Religion does have its good in that it does teach values, but once again I must agree with Steven, parents can do that without religion just by being good parents and helping to guide their child with what is right and what is wrong. Religion does teach you not to steal, but parents can do the same exact thing without forcing their child to go to church every week.

As far as separation of church and state goes, I think there should be separation in that we are not reading from the bible for our geology and astronomy classes or whatever (if that were the case, we'd still think we were the center of the universe and we'd still be thinking the world was flat). But all the same, while saying the pledge of allegiance, I personally have no problem with the 'one nation under god' part. I mean, it is religious, but all the same, thats what our country was founded on. To take that out of the pledge would almost be like undermining our forefathers original pledge to the country. For the taking 'in god we trust' off of our currency, seriously? come on people. we have more important things to worry about as a country than what our dollar bill says. Instead of worrying about what it says, we should be worrying more about where its going and having it pay off the trillions of dollars in debt we are.

so, obviously im not super religious or anything, but i still do believe it plays some small part in society today, but nowhere near as much as these 'super Christian's think it has.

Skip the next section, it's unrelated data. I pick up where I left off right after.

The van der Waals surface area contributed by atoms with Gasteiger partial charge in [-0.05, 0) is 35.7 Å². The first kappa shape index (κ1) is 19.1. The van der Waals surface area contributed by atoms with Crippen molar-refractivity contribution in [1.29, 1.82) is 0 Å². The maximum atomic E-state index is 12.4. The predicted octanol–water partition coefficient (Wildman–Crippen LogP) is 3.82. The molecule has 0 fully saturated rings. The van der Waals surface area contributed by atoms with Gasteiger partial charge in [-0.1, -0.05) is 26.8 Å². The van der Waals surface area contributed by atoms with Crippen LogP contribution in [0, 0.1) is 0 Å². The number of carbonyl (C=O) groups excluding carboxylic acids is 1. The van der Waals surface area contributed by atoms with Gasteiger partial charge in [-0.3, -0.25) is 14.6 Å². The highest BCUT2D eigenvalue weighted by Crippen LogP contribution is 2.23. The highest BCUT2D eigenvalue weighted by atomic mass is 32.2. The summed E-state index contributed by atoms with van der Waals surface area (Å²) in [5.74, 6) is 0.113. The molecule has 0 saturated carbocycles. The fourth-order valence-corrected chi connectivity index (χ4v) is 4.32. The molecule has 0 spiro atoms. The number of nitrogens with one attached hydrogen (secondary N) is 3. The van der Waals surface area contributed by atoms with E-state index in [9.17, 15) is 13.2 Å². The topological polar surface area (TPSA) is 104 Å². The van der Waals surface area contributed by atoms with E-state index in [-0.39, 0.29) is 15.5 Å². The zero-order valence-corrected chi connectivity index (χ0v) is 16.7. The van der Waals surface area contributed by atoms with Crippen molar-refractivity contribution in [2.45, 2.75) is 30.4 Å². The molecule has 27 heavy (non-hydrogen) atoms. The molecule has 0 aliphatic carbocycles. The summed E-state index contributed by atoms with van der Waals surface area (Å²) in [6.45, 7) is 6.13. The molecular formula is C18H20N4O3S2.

i hope I have not offended anyone or anything, but these are just my personal views on the matter, and I respect if people wish to differ
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Zeta



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PostSubject: Re: Topic #1 - Religion   Thu Feb 24, 2011 11:13 am

=final edit= I'd like to state that I wrote this while half asleep and mostly dead to the world. If I'm rambling forgive me :-) ok, bed. G'night. =final edit=


You know, Religion tends to get a bad rap in today's society, and for the most part it isn't deserved. I feel like before I start giving points in favor, I have to refute points made against because they're so prevalent.

We were discussing the value of Religion in modern society. I've read a couple of posts now which basically point out the flaws in Religion by pinpointing the atrocities committed by, if we're completely honest, a small minority of people within any given religion. The Middle East? Sure, a majority are Muslim. And the extremists kill people. Ok, sure, I grant that. You know what other groups have extremists that kill people? Well, the various Governments of the world, just for a start. How many times have you heard of racists committing violence against non-caucasians? Ever heard of a "Patriot" going too far for his country?